Another said, “I definitely see it as a learning opportunity for the future, but in general it was hard to anticipate because no one thought our ecosystem would be impacted.”
To Blum, it was no surprise. “The data was all there. The vibe, the speech… there was just a huge delay.”
“It was interesting to see the shift from ‘how can we hire at mass scale’ to ‘how can we save a few bucks’ pretty much overnight.”Alon Blum
The data also indicates that companies weren’t engaging in cost reduction or workplace optimization; to them, it seemed like there was no bubble going on at all. Blum described it as “not even a tsunami, it was like a Nile flood.” Indeed it has been.
One sector that has been hit very hard has been the crypto and decentralized systems. Bitcoin was hailed last year as the definitive industry of the future; however, most of its startups – which had garnered praise and tens of millions in funding – have folded. Just last week, crypto leader FTX, a digital currency exchange, filed for bankruptcy in the US.
The company, which was valued at $16 billion, lost all of its value seemingly overnight, leaving investors and users out of their money. An additional $1-2 billion is missing from investors as the company folded. Though the sector may still come back, it is currently at a standstill.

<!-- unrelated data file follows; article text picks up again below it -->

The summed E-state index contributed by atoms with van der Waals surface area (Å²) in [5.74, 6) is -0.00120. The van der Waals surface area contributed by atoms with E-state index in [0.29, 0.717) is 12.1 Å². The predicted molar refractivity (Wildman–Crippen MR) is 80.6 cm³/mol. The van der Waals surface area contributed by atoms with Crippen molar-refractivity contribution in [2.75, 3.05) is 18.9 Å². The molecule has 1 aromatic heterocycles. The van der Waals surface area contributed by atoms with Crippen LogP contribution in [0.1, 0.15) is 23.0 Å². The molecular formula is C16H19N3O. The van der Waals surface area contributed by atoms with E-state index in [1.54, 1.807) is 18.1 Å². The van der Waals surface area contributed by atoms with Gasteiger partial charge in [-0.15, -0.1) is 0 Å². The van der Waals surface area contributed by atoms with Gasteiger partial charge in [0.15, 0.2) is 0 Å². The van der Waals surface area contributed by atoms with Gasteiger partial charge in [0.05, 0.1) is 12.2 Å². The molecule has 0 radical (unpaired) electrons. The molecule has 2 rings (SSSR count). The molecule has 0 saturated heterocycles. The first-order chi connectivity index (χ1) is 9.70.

Companies are now trying to figure out how they got to this situation in the first place. Speaking to Calcalist, CEO Emmanuel Benzaquen of Checkmarx said, “The current situation in global markets is affecting entire industries. This reality requires us to take determined steps that will secure the success of Checkmarx.”
He added: “We will now reorganize the company’s structure and refocus our resources in order to deal with the short-term challenges and secure long-term growth.”
CEOs, reflecting on the downtrend, are making it clear that with a bear market comes the responsibility of business executives to focus on the short term in order to survive in the long term.
FRESH FUND, a Jerusalem-based early-stage venture capital fund, is trying to carve out a positive approach to the current employment situation. Junior partner Yoav Anaki has created The Layoffs Project (layoffs.org.il), which tracks layoffs by tech companies and helps those fired to find new opportunities. They have also been tracking data: The firing spiked in the summer, followed by a slowdown around the Jewish holidays, and is now increasing again.